My children and family are so important to me and a constant source of inspiration. And I admire every parent who strives to achieve that delicate balance between work and family. 

WHAT IS YOUR BIGGEST VICE?

Staying up too late too often. I am a fantastic procrastinator and work really well under pressure. It's easy for me to put things off until the last minute then work really hard right on deadlines which sees me crawling into bed in the early hours of the morning – often still covered in paint. It's a terrible habit I'd like to change but my self-talk game on this topic isn't very strong. 

DO YOU FOLLOW TRENDS OR ARE YOU A TRENDSETTER?

I am a dreamer. So I just make things up as I go along. I am always intrigued by what people are interested in but I tend to follow my heart and do what feels good in the moment. It's never conditioned by anything anyone else is doing . . . Not that I'm consciously aware of it anyway!  

MHP_7114.jpg

WHAT DREAM DO YOU STILL WANT TO FULFILL? 

I want to travel to Europe again. As a mother of four children I haven’t travelled much since my honeymoon. I would love to return to my roots in Italy – I miss it dearly. 

WHAT DO YOU LOVE MOST ABOUT WORKING WITH AKD?

I’ve always had a crush on AKD and their designs. Alex’s residential design is particularly inspiring, I love seeing a home transformed into something special and so personal. Alex’s studio has always been so kind and welcoming to me. I really value that they have always given me full creative trust and it's an absolute pleasure working with them.

Images 1, 4 and 6 courtesy of the artist (credits below) / Images 2, 3 and 5 via ©Alexandra Kidd Design

Curator Jason Minty / Curator Sophie Vander / Photography Maree Homer / Acessories Beautiful Things

PANTONE COLOUR OF THE YEAR 2019 : LIVING CORAL

The PANTONE® Colour of the Year announcement has become something of a colour carnival within our studio. Come December, whispers of ‘which tone will triumph?’ lead to lengthy discussions on the merit (or not) of the selected shade.

Last year’s Ultra Violet divided the design team’s opinions, but 2019’s winner ‘Living Coral’ (aka Pantone 16-1546) is a certified crowd-pleaser.  

Described as ‘buoyant, vibrant and effervescent’, the marine shade is as much of a timely cultural observation as it is a unifying vibrant pigment. PANTONE’s selection is rooted in both the disastrous fate of our coral reefs and said to be representative of our ‘innate need for optimism.’

But bold and playful as it is, Living Coral is surprisingly easy to incorporate into your interior. Clashing tints and tonal-blocking, or subtle accents and subdued casts provide endless options on how to embrace 2019’s shade with the grand accolade. 

Here’s how . . .

Pretty in Pattern 

Floral patterns are an accessible way to incorporate PANTONE’s vivid heroine, offering opportunity to include as much or as little of the shade as you choose.

If you’re after a subtle take on the trend, be inspired by this moody and dramatic de Gournay wallpaper highlighted with pops of the shade, or go all out with an intensely coral background such as this custom wall covering by Zoe Design.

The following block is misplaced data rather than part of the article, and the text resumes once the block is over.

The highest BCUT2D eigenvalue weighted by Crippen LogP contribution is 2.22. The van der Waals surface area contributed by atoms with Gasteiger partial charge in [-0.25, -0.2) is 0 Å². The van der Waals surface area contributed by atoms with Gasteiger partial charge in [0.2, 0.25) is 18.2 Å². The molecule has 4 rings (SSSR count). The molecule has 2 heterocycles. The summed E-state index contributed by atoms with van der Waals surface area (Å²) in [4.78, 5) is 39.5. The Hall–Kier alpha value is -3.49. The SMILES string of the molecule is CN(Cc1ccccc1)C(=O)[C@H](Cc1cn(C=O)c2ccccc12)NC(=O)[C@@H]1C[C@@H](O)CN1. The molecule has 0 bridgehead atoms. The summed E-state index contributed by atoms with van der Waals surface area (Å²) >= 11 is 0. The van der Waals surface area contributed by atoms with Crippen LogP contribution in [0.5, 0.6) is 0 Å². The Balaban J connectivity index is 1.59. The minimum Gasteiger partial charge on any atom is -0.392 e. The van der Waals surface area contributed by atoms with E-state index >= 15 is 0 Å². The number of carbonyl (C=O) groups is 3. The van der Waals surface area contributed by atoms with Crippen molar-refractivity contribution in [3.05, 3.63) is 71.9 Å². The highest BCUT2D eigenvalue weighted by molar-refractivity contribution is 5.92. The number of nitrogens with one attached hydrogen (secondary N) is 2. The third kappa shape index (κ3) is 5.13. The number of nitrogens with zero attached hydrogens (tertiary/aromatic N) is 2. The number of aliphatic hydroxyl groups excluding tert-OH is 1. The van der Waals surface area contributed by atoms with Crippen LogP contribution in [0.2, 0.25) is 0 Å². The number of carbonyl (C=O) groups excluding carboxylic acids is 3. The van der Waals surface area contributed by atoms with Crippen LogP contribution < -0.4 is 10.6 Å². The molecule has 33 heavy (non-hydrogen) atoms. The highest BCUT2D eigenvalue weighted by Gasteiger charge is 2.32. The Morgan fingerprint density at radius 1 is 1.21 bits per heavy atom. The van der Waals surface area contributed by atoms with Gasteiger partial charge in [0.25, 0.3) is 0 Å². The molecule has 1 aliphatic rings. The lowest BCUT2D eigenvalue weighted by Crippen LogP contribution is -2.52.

de Gournay wallpaper via    Pinterest

de Gournay wallpaper via Pinterest

Zoe Design wallpaper via    Pinterest

Zoe Design wallpaper via Pinterest

Tonal Blocking

Professional coral converts can try layering different shades of Living Coral to create a single bold look. A daring mix of coral paint, upholstery and flooring will inject a room with playful personality.

Pastel and paler versions of the shade sit nicely alongside the more vivid Living Coral, and prevent the colour from becoming too overbearing.

Photography by Jason Frank Rothenberg, via    domino

Photography by Jason Frank Rothenberg, via domino

Kemble Interiors via    Pinterest

Kemble Interiors via Pinterest

Painted Playfulness

Painting your walls is an easy and affordable way to make a coral-themed impact in your home. Our designers suggest pairing the shade with wood tones, or creating a subdued effect with furniture and accessories in darker shades.

You can also use paint on a smaller scale, by opting for a peach-toned featured wall, or sparse hits of coral on doors and skirting boards for punchy playfulness.

Image via    Pinterest

Image via Pinterest

Home office rendered in    Sherwin Williams Coral Reef SW 6606   .

Home office rendered in Sherwin Williams Coral Reef SW 6606.

AKD ACCENTS

Our favourite way to use PANTONE’s coral shade is as an accent. It sparks a burst of interest in any monochromatic or neutral-themed interior, as well as acting as a complimentary colour to blue or green hues.

In the girl’s bedroom of our Wentworth Street project, we achieved a pink palette that wasn’t too saccharine sweet. A vivid coral colour for the soft furnishings added a whimsy yet daring feel perfect for this feminine space.

Our    Wentworth Street    project photographed by Pablo Veiga and styled by Megan Morton

Our Wentworth Street project photographed by Pablo Veiga and styled by Megan Morton

Artwork by    Kerry Armstrong Art

We also picked up the shade downstairs in the open-plan living area with commissioned artwork by Australian artist Kerry Armstrong. Sitting alongside complementary blues and greens, the coral colour really punctuates the otherwise white oasis, defining the dining room area within the open-plan space.